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The Vector

NJIT's Student Newspaper

The Vector

NJIT's Student Newspaper

The Vector

NJIT’s Game Changers


Last October, the NJIT Men’s Soccer team was in Nashville, Tennessee preparing for a game against Lipscomb University. This was the team’s fourth conference game of the season and game 15 overall for the NJIT Highlanders.

“I was rooming with Thomas Radon, and we were in the room together and we had like an hour or so to kill before we run out to dinner,” said Nicholas Kozdron, a junior and a defender on the team.

“Nick and I were talking with our assistant coach who told us to watch a documentary which we really got into,” said Radon, a junior and central midfielder for the team.

“So, we decided that we were just going to watch something on Netflix and we watched ‘The Game Changers,’” Kozdron said. “Funny enough, after watching only half of it and then going to dinner, we decided that from that very first dinner we were going to go plant-based.”

“The Game Changers” is a 2019 documentary that follows former mixed martial artist James Wilks on a journey of meeting vegans who are among the best elite athletes in the world, asserting the claim that a plant-based, meat free diet will result in benefits in both athletic performance and overall health.

Radon said “It was time to kick off and maybe it was placebo or the excitement but I felt lighter and more energized than ever. During the game there was no feeling of early fatigue or tired legs at all. I felt great and we went on to win a very important game.”

“We decided to keep it going up until we weren’t going to do so well both individually, like with our own health, and as a team,” Kozdron continued. “But things were going really well [with the diet] so we just kept doing it, and now it’s become a big part of, I think, both of our lifestyles. And then, you know, people on our team started following, whether they also watched “The Game Changers” or just wanting to try it out because they wanted to see what it was like.”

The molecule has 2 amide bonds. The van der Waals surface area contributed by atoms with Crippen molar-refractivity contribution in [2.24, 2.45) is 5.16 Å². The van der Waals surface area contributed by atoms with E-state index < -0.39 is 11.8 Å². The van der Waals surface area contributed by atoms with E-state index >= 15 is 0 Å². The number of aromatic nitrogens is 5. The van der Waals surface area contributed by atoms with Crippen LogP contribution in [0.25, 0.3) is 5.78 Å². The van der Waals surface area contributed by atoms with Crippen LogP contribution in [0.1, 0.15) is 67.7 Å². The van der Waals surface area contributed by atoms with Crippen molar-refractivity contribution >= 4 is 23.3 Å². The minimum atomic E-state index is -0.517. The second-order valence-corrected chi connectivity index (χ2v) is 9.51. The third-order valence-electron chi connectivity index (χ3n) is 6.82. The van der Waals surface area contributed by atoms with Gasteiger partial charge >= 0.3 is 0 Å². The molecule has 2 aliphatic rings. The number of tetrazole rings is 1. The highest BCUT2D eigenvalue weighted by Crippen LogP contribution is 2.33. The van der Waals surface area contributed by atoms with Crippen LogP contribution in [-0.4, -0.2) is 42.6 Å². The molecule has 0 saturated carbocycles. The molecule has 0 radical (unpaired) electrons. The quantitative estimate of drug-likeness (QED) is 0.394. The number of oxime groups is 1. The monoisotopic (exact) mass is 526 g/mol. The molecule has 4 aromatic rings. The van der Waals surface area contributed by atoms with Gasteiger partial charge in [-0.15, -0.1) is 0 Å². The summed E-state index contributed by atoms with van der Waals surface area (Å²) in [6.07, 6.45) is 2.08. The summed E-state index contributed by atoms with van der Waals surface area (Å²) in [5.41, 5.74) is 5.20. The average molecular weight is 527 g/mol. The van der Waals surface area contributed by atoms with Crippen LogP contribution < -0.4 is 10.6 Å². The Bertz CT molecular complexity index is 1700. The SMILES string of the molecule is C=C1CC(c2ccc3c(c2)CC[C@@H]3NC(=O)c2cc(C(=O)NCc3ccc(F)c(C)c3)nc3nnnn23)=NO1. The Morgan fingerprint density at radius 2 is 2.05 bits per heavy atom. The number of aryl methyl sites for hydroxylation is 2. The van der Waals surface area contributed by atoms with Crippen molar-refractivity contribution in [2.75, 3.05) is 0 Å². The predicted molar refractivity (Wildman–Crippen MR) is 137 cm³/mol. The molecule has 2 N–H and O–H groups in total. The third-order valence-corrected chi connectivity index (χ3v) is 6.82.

“They were asking me how I felt like, did I feel like I was lacking anything,” Kozdron added. “I said no, I honestly felt better than what I was feeling before. I felt more energized, I felt like I was eating cleaner—which I was—and I just felt overall a betterment in my diet.”

“Looking back I noticed that all these little pains went away that used to just be uncomfortable before, like ankle swelling or increased stiffness,” Radon said. “It seemed like I didn’t have the slightest issue for the rest of the season. The big thing I noticed was waking up all of a sudden became much easier! I would wake up and pop out of bed ready for class, lift and training full of energy. That was probably my favorite effect of the diet because waking up sometimes can be difficult and falling back asleep feels like such a waste of time when it does happen.”

Although Kozdron and Radon became a part of a minority of NJIT athletes, they were not alone. Roque Nido, a sophomore and a setter on the Men’s Volleyball team, has been a plant-based athlete since last July.

The reason why I did this was because I was looking for an edge when it came to recovery from training and also lowering inflammation in the body,” Nido said. “I have always struggled with patellar tendonitis because volleyball is a high impact sport where we are always jumping.”

Nido said that he had watched another documentary on Netflix called “What the Health,” and decided to try a plant-based diet. “When I first transitioned to plant-based I did feel a positive impact on performance, but the biggest difference was during recovery and that inflammation I talked about…. After going plant-based I felt the inflammation decreased significantly and the pain was reduced as well.”

When asked if the health effects could have come from an overall healthier diet as opposed to being attributed specifically to a lack of animal products, Nido said, “I think it comes from eating no meat. I’ve always eaten pretty healthy and I noticed a change.”

Alahna Diaz, a senior on the Women’s Volleyball team, has been a vegan for six months since watching “The Game Changers.” Diaz said “Performance-wise I feel more active and less sore. I do feel less tired around the day, it’s easier for me to wake up in the morning, and an increased sense of sharpness. I feel more aware.”

“It was so easy,” Diaz said. “I think the easiest diet change I’ve ever done… It also completely eliminated my cravings. Like after my research, animal products didn’t just seem as appealing to eat anymore. You kind of get grossed out knowing all the chemicals they put into them!” Diaz also said that about one-third of her team has transitioned to a plant-based diet.